Latest Computer Vision Research Proposes A Novel Plug-And-Play Module For Vision Transformer Architectures That Augments Its Ability To Handle Higher Resolution Input Images With insignificant Computational Cost

Herbarium sheets offer a singular perspective on the botanical world’s diversity and history. They are, therefore, a crucial source of information for botanical study. With the increased digitization of herbaria worldwide and the advances in fine-grained classification, the automatic identification of herbarium specimens became easier. Indeed, computer vision methods have been widely studied to realize this task.

Several recent works have focused on classifying plants from herbarium sheets. Most early-stage approaches followed two steps, feature extraction, and classification. In fact, the descriptors are used to extract information such as the length and width of sepals and petals. However, the most recent methods have exploited deep learning networks thanks to the appearance of new large-scale databases. Among these methods, convolutional neural networks (CNN) and vision transformers (ViT) are the most widely used techniques, although the latter has been more successful recently. Unfortunately, this technique becomes very resource intensive when the size of the images is large, which is the case with the images used in the classification task studied in this article. To handle higher dimensional images, a french research team presented, Conviformer, a new method to perform the fine-grained categorization of plants from herbarium sheets using vision transformers.

The suggested Conviformer is a new convolutional transformer architecture that can handle images of higher resolution without drastically increasing memory and computing costs. It is based on ConViT, which tries to maximize the potential of both transformers and convolutions. ConVit is formed by a soft convolutional inductive bias, gated positional self-attention layers (GPSA), self-attention layers, and  Feed-Forwards network layers. The authors propose to add a convolutional block on top of the ConViT network to make it suitable for images with larger dimensions. The novel convolutional block downscales the input image (x) of size h×w×3 and then converts it to h′×w′×64. The obtained feature map is then fed to the ConVit network. Following this strategy, the new architecture can work with high-resolution images without increasing the number of patches provided to ConViT.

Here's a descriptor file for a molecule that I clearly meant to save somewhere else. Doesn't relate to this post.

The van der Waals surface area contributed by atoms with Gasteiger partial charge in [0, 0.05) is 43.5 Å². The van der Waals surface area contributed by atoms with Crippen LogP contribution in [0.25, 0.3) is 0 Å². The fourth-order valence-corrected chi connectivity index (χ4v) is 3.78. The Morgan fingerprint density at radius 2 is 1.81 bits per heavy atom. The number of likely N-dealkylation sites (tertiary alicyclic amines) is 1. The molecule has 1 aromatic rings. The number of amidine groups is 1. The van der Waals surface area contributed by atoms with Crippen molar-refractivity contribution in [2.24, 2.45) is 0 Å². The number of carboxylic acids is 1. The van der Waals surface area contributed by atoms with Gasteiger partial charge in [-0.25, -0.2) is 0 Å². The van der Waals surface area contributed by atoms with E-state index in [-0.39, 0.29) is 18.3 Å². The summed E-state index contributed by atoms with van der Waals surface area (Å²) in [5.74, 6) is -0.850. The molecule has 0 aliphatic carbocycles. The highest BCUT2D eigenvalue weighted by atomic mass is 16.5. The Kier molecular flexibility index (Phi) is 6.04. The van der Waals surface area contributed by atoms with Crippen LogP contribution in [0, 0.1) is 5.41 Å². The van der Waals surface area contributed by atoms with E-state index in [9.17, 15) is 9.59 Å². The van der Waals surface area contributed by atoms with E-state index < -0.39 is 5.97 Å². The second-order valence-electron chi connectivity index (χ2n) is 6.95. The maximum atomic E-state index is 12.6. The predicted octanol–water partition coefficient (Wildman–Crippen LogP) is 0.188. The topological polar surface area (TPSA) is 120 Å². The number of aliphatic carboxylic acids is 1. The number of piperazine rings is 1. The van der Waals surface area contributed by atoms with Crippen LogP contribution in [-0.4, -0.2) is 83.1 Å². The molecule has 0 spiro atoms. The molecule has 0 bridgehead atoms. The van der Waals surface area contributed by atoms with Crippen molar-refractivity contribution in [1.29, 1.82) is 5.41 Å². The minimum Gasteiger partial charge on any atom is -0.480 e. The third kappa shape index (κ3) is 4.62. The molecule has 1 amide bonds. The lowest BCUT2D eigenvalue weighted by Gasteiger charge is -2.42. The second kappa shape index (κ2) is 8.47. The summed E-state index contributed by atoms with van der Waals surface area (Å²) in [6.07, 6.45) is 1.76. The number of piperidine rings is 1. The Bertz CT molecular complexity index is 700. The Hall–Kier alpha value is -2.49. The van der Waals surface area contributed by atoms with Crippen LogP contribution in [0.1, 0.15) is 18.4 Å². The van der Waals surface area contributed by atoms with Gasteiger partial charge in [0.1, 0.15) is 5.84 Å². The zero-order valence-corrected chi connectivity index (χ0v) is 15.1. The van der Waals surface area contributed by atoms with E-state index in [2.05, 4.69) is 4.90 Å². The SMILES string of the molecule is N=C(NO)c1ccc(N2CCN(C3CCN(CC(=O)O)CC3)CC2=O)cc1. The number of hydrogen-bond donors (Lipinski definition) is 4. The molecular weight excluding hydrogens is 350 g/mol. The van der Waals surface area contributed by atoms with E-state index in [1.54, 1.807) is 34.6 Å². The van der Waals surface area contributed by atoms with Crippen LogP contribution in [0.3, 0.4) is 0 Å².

In addition, this article presents a new preprocessing technique, PreSizer, introduced specially to solve a problem related to the Herbarium 2022 dataset, which contains images with different resolutions where the longest side is always 1000 pixels, making the use of such images computationally expensive. The proposed PreSizer keeps the aspect ratio of the images in the dataset while making their resolution symmetrical. First, to make all images the same size, reflection is applied. First, to make all images the same size, reflection is applied. The edges of the images are smoothed to avoid discontinuity by removing artifacts. The distinct labels in this dataset are encoded using the Scikit-Learn preprocessing module.

An experimental study has shown that using a better resolution results in better performance. The results show that going from a 224-dimensional image to 448, a gain of 8.7% in accuracy is observed for the iNaturalist 2019 dataset. Moreover, a comparison with three other state-of-the-art architectures proved that Conviformer gives the best result according to F1 score for the dataset Herbarium 2021. Regarding the Herbarium 2022 database, an ablation study confirmed the usefulness of using the PreSizer preprocessing technique.

This paper put forward a method helpful for fine-grained classification challenges of plants from herbarium sheets. The suggested solution considered the input image’s resolution and aspect ratio. PreSizer a preprocessing technique, is proposed to resize the dataset without changing its aspect ratio. In addition, the authors proposed Conviformer, which aims to make the use of higher dimensional images with transformer-based architectures possible. The novel architecture is a plug-and-play convolutional module suitable for any transformer-based architecture. 

This Article is written as a research summary article by Marktechpost Staff based on the research paper 'CONVIFORMERS: CONVOLUTIONALLY GUIDED VISION TRANSFORMER'. All Credit For This Research Goes To Researchers on This Project. Check out the paper.

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Mahmoud is a PhD researcher in machine learning. He also holds a
bachelor's degree in physical science and a master's degree in
telecommunications and networking systems. His current areas of
research concern computer vision, stock market prediction and deep
learning. He produced several scientific articles about person re-
identification and the study of the robustness and stability of deep
networks.